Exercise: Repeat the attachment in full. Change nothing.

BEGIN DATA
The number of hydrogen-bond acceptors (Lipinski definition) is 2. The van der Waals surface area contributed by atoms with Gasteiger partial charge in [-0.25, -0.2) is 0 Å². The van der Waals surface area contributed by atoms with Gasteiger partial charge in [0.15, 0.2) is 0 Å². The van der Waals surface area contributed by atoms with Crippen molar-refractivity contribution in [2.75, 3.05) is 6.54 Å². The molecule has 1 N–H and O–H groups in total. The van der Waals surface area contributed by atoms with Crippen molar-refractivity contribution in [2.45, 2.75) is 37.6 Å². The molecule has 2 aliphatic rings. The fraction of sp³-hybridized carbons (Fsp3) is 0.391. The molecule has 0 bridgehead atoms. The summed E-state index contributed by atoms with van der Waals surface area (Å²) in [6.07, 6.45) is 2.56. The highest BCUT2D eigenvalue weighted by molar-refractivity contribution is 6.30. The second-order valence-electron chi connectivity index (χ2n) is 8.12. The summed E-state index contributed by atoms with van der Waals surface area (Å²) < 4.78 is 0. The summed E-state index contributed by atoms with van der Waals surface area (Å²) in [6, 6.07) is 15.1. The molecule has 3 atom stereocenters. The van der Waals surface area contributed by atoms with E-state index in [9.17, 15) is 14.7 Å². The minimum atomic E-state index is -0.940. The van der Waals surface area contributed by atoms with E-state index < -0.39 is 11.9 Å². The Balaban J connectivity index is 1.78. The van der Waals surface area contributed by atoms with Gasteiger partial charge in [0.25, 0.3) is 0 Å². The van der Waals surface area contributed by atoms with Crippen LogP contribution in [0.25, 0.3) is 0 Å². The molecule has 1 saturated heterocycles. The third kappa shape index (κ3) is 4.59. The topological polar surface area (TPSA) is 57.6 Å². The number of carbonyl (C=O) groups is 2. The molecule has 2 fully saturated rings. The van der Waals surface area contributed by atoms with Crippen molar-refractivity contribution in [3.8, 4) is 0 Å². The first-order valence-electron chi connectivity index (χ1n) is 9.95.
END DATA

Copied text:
The number of hydrogen-bond acceptors (Lipinski definition) is 2. The van der Waals surface area contributed by atoms with Gasteiger partial charge in [-0.25, -0.2) is 0 Å². The van der Waals surface area contributed by atoms with Gasteiger partial charge in [0.15, 0.2) is 0 Å². The van der Waals surface area contributed by atoms with Crippen molar-refractivity contribution in [2.75, 3.05) is 6.54 Å². The molecule has 1 N–H and O–H groups in total. The van der Waals surface area contributed by atoms with Crippen molar-refractivity contribution in [2.45, 2.75) is 37.6 Å². The molecule has 2 aliphatic rings. The fraction of sp³-hybridized carbons (Fsp3) is 0.391. The molecule has 0 bridgehead atoms. The summed E-state index contributed by atoms with van der Waals surface area (Å²) in [6.07, 6.45) is 2.56. The highest BCUT2D eigenvalue weighted by molar-refractivity contribution is 6.30. The second-order valence-electron chi connectivity index (χ2n) is 8.12. The summed E-state index contributed by atoms with van der Waals surface area (Å²) < 4.78 is 0. The summed E-state index contributed by atoms with van der Waals surface area (Å²) in [6, 6.07) is 15.1. The molecule has 3 atom stereocenters. The van der Waals surface area contributed by atoms with E-state index in [9.17, 15) is 14.7 Å². The minimum atomic E-state index is -0.940. The van der Waals surface area contributed by atoms with E-state index < -0.39 is 11.9 Å². The Balaban J connectivity index is 1.78. The van der Waals surface area contributed by atoms with Gasteiger partial charge in [0.25, 0.3) is 0 Å². The van der Waals surface area contributed by atoms with Crippen LogP contribution in [0.25, 0.3) is 0 Å². The molecule has 1 saturated heterocycles. The third kappa shape index (κ3) is 4.59. The topological polar surface area (TPSA) is 57.6 Å². The number of carbonyl (C=O) groups is 2. The molecule has 2 fully saturated rings. The van der Waals surface area contributed by atoms with Crippen molar-refractivity contribution in [3.8, 4) is 0 Å². The first-order valence-electron chi connectivity index (χ1n) is 9.95.